A matchmaker’s guide to texting after a first date
Are you a serial tweeter? A fanatical Facebooker? A constant texter? We no longer have to get out of bed to stay connected, but has life become a virtual reality?
As a matchmaker, I see many examples of potentially successful relationships falling at the first hurdle text messaging due to misunderstandings usually caused by misinterpretation . I will tell you how to avoid this.
Once upon a time in a far away land, circa 1990, we had to leave the house to meet someone, and our efforts to have a chat-up line (or just a good conversation) had to be honed to perfection if we expected to make any kind of romantic connection. These days, with online dating, you can tap on an app and load your favorite picture of yourself taken a few years ago (Photoshopping beyond recognition), and it’s booming! The catch is that you’ll feel disappointed if you show up to the date not recognizing yourself.
So let’s say you go on a first date after all this cyber communication and you’re a little delirious that you’ve found a really normal person with a great personality. You really like her and she seems to like you back. Result! But then there’s the thorny issue of post-date communication. Text-iquette, if you will. What’s too much and what’s too little? How risky should you go? When, if ever, should you start exchanging picture messages?
Communication between the first and second or third dates is difficult, especially because text messaging is an unforgiving sport. It is important that you send a message after the first date. An example if you really liked her: Hi, really great night! Loved your company, really enjoyed the conversation, the story about XXX was hilarious and would love to see you again. Have a great week. you looked sensational. ‘Note the lack of an attached nudie picture.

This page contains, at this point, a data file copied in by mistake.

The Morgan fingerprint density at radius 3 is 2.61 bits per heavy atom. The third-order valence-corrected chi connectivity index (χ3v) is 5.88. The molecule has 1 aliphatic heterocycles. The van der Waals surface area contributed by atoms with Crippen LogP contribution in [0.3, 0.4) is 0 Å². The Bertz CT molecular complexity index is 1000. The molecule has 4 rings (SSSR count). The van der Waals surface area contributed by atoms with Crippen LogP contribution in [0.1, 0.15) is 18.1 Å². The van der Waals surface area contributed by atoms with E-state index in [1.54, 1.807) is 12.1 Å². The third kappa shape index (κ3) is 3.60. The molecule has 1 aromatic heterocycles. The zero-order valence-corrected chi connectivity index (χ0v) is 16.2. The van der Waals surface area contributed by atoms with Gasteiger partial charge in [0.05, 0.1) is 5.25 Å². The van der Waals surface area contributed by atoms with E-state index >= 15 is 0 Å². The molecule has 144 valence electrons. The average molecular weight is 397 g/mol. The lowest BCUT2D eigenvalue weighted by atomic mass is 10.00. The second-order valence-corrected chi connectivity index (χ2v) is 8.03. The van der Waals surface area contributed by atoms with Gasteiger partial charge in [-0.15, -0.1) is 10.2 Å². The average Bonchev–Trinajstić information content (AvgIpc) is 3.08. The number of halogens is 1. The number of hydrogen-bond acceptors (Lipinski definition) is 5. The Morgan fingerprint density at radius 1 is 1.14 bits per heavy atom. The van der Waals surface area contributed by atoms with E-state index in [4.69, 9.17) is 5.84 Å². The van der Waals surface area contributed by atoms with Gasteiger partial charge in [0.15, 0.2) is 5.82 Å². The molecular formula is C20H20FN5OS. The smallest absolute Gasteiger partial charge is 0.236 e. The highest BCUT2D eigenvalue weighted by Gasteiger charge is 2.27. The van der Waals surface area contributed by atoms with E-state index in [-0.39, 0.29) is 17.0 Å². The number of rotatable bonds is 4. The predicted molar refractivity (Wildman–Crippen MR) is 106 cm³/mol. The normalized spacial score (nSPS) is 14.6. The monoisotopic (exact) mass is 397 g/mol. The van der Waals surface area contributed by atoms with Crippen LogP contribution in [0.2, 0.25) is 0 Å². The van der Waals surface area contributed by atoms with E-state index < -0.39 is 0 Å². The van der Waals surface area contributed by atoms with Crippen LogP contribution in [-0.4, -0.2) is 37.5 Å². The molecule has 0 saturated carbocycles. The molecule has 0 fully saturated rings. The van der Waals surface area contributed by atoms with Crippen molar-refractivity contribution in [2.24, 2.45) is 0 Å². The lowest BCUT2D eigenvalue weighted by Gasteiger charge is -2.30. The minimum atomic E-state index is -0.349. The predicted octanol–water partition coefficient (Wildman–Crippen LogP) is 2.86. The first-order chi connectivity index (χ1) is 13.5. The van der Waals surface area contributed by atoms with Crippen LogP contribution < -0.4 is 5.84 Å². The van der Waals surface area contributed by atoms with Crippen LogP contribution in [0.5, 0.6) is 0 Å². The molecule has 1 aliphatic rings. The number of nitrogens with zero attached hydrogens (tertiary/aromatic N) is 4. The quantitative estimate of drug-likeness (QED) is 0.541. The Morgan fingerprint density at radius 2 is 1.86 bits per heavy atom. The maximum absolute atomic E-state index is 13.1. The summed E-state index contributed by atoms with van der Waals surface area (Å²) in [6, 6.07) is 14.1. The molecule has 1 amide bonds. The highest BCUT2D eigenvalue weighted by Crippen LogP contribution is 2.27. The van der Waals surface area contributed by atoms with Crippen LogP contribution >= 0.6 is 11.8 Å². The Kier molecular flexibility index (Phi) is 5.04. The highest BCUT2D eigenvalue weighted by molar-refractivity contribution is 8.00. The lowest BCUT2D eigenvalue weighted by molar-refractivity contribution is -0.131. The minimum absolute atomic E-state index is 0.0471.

What happens next needs to be carefully controlled. Stop, think, and read each text message before you send it. Is it light, friendly, cheerful, energetic? Do you not demand a response? Remember that text messages are often ambiguous. They don’t effectively capture humor, sarcasm, or emotional tone. Therefore, you may send a quick-witted text message that your friend reads as rude, distant, or just plain weird. In an ideal world, a text message would be saved for a simple exchange of arrangements or a quick hello. Anything emotional, positive or negative, is better handled with a phone call.
In addition to misinterpreted texts, there is also the danger of becoming also communicative too soon. The best relationships happen when you are comfortable in your skin and have a mature, open and balanced dialogue. So if it’s been a while since you’ve been in a relationship or had a recent bad experience, start as you mean to go on. Joke around in person about what you and your potential partner like and hate in terms of digital communication – including texting, emailing, WhatsApp, Skype, and posting online. For example, don’t immediately post pictures of the two of you without knowing she’s okay with it or that you’re seeing her last.